The New Simonists
Today, we look at mega churches from a philosophical standpoint…footnotes included.
The practice of simony is alive in today’s church, particularly among independent, non- denominational churches with minimal accountability structures. The media is filled with various reports of abuse, control tactics and in some circumstances, misuse of church funds to further the platform and influence of the senior pastor. We have mistakenly given great authority to anointing regardless of character, resulting in church leadership practices that I refer to as the New Simony. Dante described our current ecclesiastical environment in his condemnation of Pope Nicholas III for his “avarice that brings grief upon the world, crushing the good, and exalting the depraved”.
Simony is defined as the purchasing of ecclesiastical office for the purpose of personal gain and furthers one’s influence. R. Kent Hughes correctly described Simony as “spiritual power in order to promote himself, preaching to gain recognition or status, or serving with an eye to advancement in the church’s power structure”.
Today’s trend to develop large mega churches, meeting in several locations, even in different states, looks suspiciously familiar to Hughes’ description. What drives the desire for such massive expansion under a single church’s supervision? Are these churches growing through evangelism, or by means of transfer growth from other churches? Expansion is contextualized publically as a way of “reaching as many people as we can”, yet such aggressive ambition resembles what Aristotle described as deviations away from the common good of the people and “toward a private advantage’.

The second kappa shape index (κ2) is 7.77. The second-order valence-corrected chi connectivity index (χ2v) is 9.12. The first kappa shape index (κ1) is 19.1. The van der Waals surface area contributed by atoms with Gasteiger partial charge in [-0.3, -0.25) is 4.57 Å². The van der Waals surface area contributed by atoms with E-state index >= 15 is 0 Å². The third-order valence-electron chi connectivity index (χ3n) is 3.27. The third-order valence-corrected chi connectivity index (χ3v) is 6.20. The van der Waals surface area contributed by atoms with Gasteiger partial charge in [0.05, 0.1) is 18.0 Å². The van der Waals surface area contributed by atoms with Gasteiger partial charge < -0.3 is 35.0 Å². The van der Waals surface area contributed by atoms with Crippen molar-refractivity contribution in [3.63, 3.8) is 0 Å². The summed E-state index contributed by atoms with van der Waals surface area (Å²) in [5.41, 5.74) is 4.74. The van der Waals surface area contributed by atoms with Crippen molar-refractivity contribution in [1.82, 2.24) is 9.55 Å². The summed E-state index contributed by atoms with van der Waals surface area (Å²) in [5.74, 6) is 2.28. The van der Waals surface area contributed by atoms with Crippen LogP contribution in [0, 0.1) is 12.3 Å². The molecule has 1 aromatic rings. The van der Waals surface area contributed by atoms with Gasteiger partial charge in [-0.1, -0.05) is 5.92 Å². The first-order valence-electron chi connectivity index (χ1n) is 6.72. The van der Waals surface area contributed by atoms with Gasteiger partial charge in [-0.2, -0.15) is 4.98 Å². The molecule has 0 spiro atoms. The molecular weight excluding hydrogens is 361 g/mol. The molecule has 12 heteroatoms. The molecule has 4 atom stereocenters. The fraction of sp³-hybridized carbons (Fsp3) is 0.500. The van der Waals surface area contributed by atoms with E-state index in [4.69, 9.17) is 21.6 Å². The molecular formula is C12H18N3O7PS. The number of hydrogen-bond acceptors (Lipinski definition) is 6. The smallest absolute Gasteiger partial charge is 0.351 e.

Ed Stetzer, an advocate and defender of mega churches, cited that “about 44% of new members at mega-churches are from other local churches”, a number that he admitted is too high. Considering that these churches have thousands in attendance, that is a considerable amount of people who have transferred. In sharp contrast, the National Congregations Study (2006-2007) found that the median church attendance is 75 people. Based on these statistics, each 1,000 attendees at a mega church can conceivable empty out six churches of medium attendance. Like a huge forest fire that creates its own weather patterns, the prolific nature of megachurches create various possibilities of temptation due to an ethos of expansion, even at the expense of other churches. Transfer growth is not much different than the rationale of Socrates’ feverish city in taking their neighbor’s land in order to feed their ever growing appetites. The mission of the pastor’s vision of expansion becomes the central focus.